How to: Get musty odor out of an old dresser


This dresser looks great but smells musty, which is aggravating its owner’s allergies. (Reader photo)
October 9, 2013

QI have refinished an oak chest that I bought at a secondhand furniture store. It retains a musty smell that sets off my allergies, and I am not usually very sensitive. I have washed down the insides thoroughly with bleach and vinegar and applied an organic spray that uses enzymes to get rid of odors. I have left it in the hot sun for several days and now on the porch for weeks to air out — all to no avail. Any ideas? I had stripped the old varnish from the wood using Formby’s formula and steel wool, and I refinished it with Formby’s tung oil, a method I have used with great success for years on other pieces of used furniture.

Washington

A

You need to seal the wood with a finish that will block the smell. Carrison’s Restorations in Manassas (703-369-6318) uses lacquer, but shellac is also effective and more suitable for application by nonprofessionals, says Michael Wells, who has worked at the shop, owned by his brother, for 16 years.

They disassemble drawers by tapping at the corners until the old, usually brittle glue gives way. Then they scrape off all the old glue, thoroughly sand the wood and reglue. After that, they spray the lacquer. For a four-drawer chest, the fee is about $550; for a two-drawer chest, about $350.

Sanding the surface, which for drawer interiors can be done only with the drawers disassembled, is the surest way to remove the mildew smell. You’ll also wind up with fresh glue. But if you’re not careful or if nails were added over the years, you risk splitting some of the wood. So if you’re not particularly handy and can’t spring for a professional restoration, you might try just spraying or brushing shellac over the drawer interiors without taking them apart. Brush away any puddles at the corners.

On the Web, you might find cautions against doing this, for fear that sealing the drawer interiors will cause a moisture imbalance in the wood that will cause joints to fail. Not so, Wells says. “Old glue is what makes joints fall apart.”

For years I have used Brasso to shine copper bowls and brass candlesticks. They looked great very shiny. Now the Brasso and other brass cleaners make them look dull, so I think the formula may have changed. What can I use?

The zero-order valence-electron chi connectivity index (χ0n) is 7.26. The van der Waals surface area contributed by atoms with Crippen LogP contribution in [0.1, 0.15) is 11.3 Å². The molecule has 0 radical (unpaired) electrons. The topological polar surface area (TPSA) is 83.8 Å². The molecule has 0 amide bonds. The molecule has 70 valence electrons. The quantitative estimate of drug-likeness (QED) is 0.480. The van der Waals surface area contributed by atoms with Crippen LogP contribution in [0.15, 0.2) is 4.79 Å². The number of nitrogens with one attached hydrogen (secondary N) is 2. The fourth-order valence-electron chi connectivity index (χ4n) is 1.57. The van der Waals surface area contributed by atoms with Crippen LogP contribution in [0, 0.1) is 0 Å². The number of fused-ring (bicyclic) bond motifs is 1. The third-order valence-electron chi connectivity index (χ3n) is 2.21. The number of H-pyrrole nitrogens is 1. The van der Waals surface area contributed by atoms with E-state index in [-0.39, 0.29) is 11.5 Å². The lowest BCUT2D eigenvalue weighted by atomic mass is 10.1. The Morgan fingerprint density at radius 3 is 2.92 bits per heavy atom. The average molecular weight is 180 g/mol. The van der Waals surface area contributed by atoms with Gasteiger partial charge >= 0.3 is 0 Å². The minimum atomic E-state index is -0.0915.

Potomac

Yes, the Brasso formula has changed.

For people who want to do the polishing themselves, Joe Grenon, owner of Awesome Metals in Kensington (301-897-3266; www.awesomemetals.com) recommends Wenol Metal Polish (www.wenol.com) or Simichrome Polish (simichrome-polish.com). Local hardware stores might carry one or the other.

Or you can take your pieces to a professional shop to have them polished and sprayed with a clear lacquer, which will block oxygen in the air from reaching the metal and causing it to tarnish again. On decorative pieces kept indoors, Grenon estimates this treatment will last 15 to 20 years before it would need to be redone.

You can buy spray cans of lacquer, but Grenon doesn’t recommend coating your pieces yourself because of the risk of drips, sags and missed areas. “It’s like trying to paint a car in your driveway,” he says.

At Awesome Metals, prices start at $35. Polishing and lacquering a pair of brass candlesticks costs about $150. The shop also does big projects, such as a chandelier for $800 or a bed for $1,500.

Have a problem in your home? Send questions to localliving@washpost.com . Put “How To” in the subject line, tell us where you live and try to include a photo.

The Checklist Read Jeanne Huber’s roundup of home-improvement tasks you should tackle in October, such as cleaning cobwebs, at washingtonpost.com/home.

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